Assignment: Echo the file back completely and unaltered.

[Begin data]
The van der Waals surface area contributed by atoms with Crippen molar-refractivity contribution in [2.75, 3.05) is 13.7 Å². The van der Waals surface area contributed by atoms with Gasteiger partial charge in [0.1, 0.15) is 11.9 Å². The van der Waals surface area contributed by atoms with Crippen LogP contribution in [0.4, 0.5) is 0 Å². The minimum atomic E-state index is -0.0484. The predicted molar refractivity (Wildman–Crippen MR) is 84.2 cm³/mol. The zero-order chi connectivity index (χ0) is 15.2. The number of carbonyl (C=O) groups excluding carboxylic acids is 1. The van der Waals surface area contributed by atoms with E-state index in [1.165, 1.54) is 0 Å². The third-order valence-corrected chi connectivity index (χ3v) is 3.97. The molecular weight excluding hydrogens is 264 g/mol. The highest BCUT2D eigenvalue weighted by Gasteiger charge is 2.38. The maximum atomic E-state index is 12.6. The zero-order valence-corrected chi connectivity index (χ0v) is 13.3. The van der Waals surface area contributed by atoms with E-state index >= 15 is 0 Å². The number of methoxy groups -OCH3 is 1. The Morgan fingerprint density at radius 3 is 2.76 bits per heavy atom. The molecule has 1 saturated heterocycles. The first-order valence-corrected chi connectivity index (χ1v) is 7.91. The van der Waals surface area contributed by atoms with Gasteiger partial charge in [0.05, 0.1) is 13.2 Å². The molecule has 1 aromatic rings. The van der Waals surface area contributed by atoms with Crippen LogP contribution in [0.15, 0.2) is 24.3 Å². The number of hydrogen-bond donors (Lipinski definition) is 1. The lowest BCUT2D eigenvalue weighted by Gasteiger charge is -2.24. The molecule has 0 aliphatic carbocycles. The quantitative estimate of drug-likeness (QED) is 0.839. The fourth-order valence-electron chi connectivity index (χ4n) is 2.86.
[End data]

The van der Waals surface area contributed by atoms with Crippen molar-refractivity contribution in [2.75, 3.05) is 13.7 Å². The van der Waals surface area contributed by atoms with Gasteiger partial charge in [0.1, 0.15) is 11.9 Å². The van der Waals surface area contributed by atoms with Crippen LogP contribution in [0.4, 0.5) is 0 Å². The minimum atomic E-state index is -0.0484. The predicted molar refractivity (Wildman–Crippen MR) is 84.2 cm³/mol. The zero-order chi connectivity index (χ0) is 15.2. The number of carbonyl (C=O) groups excluding carboxylic acids is 1. The van der Waals surface area contributed by atoms with E-state index in [1.165, 1.54) is 0 Å². The third-order valence-corrected chi connectivity index (χ3v) is 3.97. The molecular weight excluding hydrogens is 264 g/mol. The highest BCUT2D eigenvalue weighted by Gasteiger charge is 2.38. The maximum atomic E-state index is 12.6. The zero-order valence-corrected chi connectivity index (χ0v) is 13.3. The van der Waals surface area contributed by atoms with E-state index >= 15 is 0 Å². The number of methoxy groups -OCH3 is 1. The Morgan fingerprint density at radius 3 is 2.76 bits per heavy atom. The molecule has 1 saturated heterocycles. The first-order valence-corrected chi connectivity index (χ1v) is 7.91. The van der Waals surface area contributed by atoms with Gasteiger partial charge in [0.05, 0.1) is 13.2 Å². The molecule has 1 aromatic rings. The van der Waals surface area contributed by atoms with Crippen LogP contribution in [0.15, 0.2) is 24.3 Å². The number of hydrogen-bond donors (Lipinski definition) is 1. The lowest BCUT2D eigenvalue weighted by Gasteiger charge is -2.24. The molecule has 0 aliphatic carbocycles. The quantitative estimate of drug-likeness (QED) is 0.839. The fourth-order valence-electron chi connectivity index (χ4n) is 2.86.